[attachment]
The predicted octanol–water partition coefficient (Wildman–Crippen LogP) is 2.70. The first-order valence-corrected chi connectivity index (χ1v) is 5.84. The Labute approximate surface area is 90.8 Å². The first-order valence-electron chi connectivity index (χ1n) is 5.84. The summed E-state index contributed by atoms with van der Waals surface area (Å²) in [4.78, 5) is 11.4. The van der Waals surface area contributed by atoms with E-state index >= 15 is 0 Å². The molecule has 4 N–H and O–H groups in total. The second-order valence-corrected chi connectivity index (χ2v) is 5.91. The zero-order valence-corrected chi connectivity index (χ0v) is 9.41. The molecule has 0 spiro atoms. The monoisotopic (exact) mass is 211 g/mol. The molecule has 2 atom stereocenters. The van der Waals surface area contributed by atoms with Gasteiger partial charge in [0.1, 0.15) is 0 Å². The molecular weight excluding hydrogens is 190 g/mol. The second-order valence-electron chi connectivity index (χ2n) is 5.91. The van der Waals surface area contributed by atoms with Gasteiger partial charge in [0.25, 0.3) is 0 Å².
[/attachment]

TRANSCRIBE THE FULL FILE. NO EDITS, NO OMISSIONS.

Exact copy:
The predicted octanol–water partition coefficient (Wildman–Crippen LogP) is 2.70. The first-order valence-corrected chi connectivity index (χ1v) is 5.84. The Labute approximate surface area is 90.8 Å². The first-order valence-electron chi connectivity index (χ1n) is 5.84. The summed E-state index contributed by atoms with van der Waals surface area (Å²) in [4.78, 5) is 11.4. The van der Waals surface area contributed by atoms with E-state index >= 15 is 0 Å². The molecule has 4 N–H and O–H groups in total. The second-order valence-corrected chi connectivity index (χ2v) is 5.91. The zero-order valence-corrected chi connectivity index (χ0v) is 9.41. The molecule has 0 spiro atoms. The monoisotopic (exact) mass is 211 g/mol. The molecule has 2 atom stereocenters. The van der Waals surface area contributed by atoms with Gasteiger partial charge in [0.1, 0.15) is 0 Å². The molecular weight excluding hydrogens is 190 g/mol. The second-order valence-electron chi connectivity index (χ2n) is 5.91. The van der Waals surface area contributed by atoms with Gasteiger partial charge in [0.25, 0.3) is 0 Å².